Bipolar disorder: can we really detect it in our blood?
6 mins read

Bipolar disorder: can we really detect it in our blood?

Will a bipolar person soon be able to be detected through a blood test? We are not there yet, according to Doctor Boris Chaumette, psychiatrist and researcher at Inserm, who nevertheless welcomes recent scientific progress with a view to diagnosing these patients earlier. In France, the medical wandering of patients suffering from this chronic mental illness is estimated at around ten years.

A blood test designed to detect bipolar disordera chronic mental illness that affects between 1 and 2.5% of French people, has recently been in the news a lot. Designed by the French start-up Alcediag with Synlab laboratories, myEDIT-B promises to be “the first blood test to help diagnose mental health” soon available under medical prescription. It is aimed at people considered depressed, who may have been misdiagnosed. But psychiatric professionals, such as the AFPBN (French association of biological psychiatry and neuropsychopharmacology) have already issued big doubts on its efficiency.

An “oversold” test?

Bipolar disorder is difficult to detect because it involvesa sickness who has many faces. It is characterized by an alternation between several more or less powerful episodes, with a so-called “manic” phaseor euphoric, energetic, with an exaltation of mood, during which one may risk taking financial, emotional, sexual risks, etc., and a phase of depression, with the danger of having suicidal thoughts and taking action. Today, the only way to be diagnosed with bipolar disorder is to have been evaluated by a specialist psychiatrist. But we estimate that before, the patient goes through on average 8 years of medical wandering. This is why, to improve the chances of diagnosing patients, several research is being carried out in parallel on the development of blood tests. Except that, for the moment, it is not “Not possible” to test one’s bipolarity through a blood test, estimates Boris Chaumette, doctor in psychiatry and neuroscience and member of the AFPBN. The Inserm researcher assures that the possibility of screening through this means has been “oversold”.

Blood screening: how does it work?

The test consists of detecting biomarkers bipolarity, i.e. signs of the presence of the disease in the blood, by analyzing theRNA. “To schematize, theDNAit’s a book with letters, and RNA is the photocopy of our DNA which circulates, and which has sometimes been corrected, as if the letters had been modified.” explains Boris Chaumette. The research consists of identifying gene modifications that correspond to the presence of bipolar disorder, using a next-generation sequencing technique and artificial intelligence. The new test announces in a press release that it can distinguish between depressed people and bipolar people with over 80% efficiency. “It’s very interesting, but the problem with this test is that it is only based on studies that are not not very convincing in terms of methodologyassures the researcher, who insists on the need for new research to confirm the effectiveness. He also denounces too high a price (around 900 euros) which is not not reimbursed by Social Securityeven if the start-up Alcediag claims to have launched the process.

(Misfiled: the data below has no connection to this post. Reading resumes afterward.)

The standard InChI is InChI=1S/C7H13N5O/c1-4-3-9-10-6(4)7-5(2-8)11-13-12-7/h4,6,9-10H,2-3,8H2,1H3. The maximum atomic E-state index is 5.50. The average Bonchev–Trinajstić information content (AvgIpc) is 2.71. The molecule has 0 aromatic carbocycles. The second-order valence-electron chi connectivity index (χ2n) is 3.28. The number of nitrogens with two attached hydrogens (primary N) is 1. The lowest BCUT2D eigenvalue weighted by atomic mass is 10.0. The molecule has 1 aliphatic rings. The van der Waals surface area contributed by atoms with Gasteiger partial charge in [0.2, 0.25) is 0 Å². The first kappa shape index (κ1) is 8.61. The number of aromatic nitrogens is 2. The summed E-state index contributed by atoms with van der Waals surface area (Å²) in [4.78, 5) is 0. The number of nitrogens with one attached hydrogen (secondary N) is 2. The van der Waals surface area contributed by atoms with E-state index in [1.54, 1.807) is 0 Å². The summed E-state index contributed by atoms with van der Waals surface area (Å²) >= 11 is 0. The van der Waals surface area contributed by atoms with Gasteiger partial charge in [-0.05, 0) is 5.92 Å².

Hope disappointed?

“There is a very great hope from patients and their families around blood tests (…) efforts have been made in this direction by researchers for years, and it is very commendable, we encourage them”, he assures. Indeed, such a biological indication could help psychiatrists to make the correct diagnosis. But the association of psychiatrists that he represents believes that‘there is currently no sufficiently reliable means which fulfills this function, that is why she does not recommend its use clinical “in the current state of knowledge”.

For Boris Chaumette, as long as science has not found an effective solution, other measures, notably political, could be taken to improve the screening of bipolar, such as “improve access to psychiatric care”but also “invest in the training of medical staff”. The stakes are high, because this disorder could affect 1.6 million French people, according to the PositiveMinders association, which has designed a tool for parents to detect early signs among adolescents. “What the studies show with certainty is that the sooner we implement effective treatment, the better the recovery will be” faced with this chronic illness, concludes the specialist.

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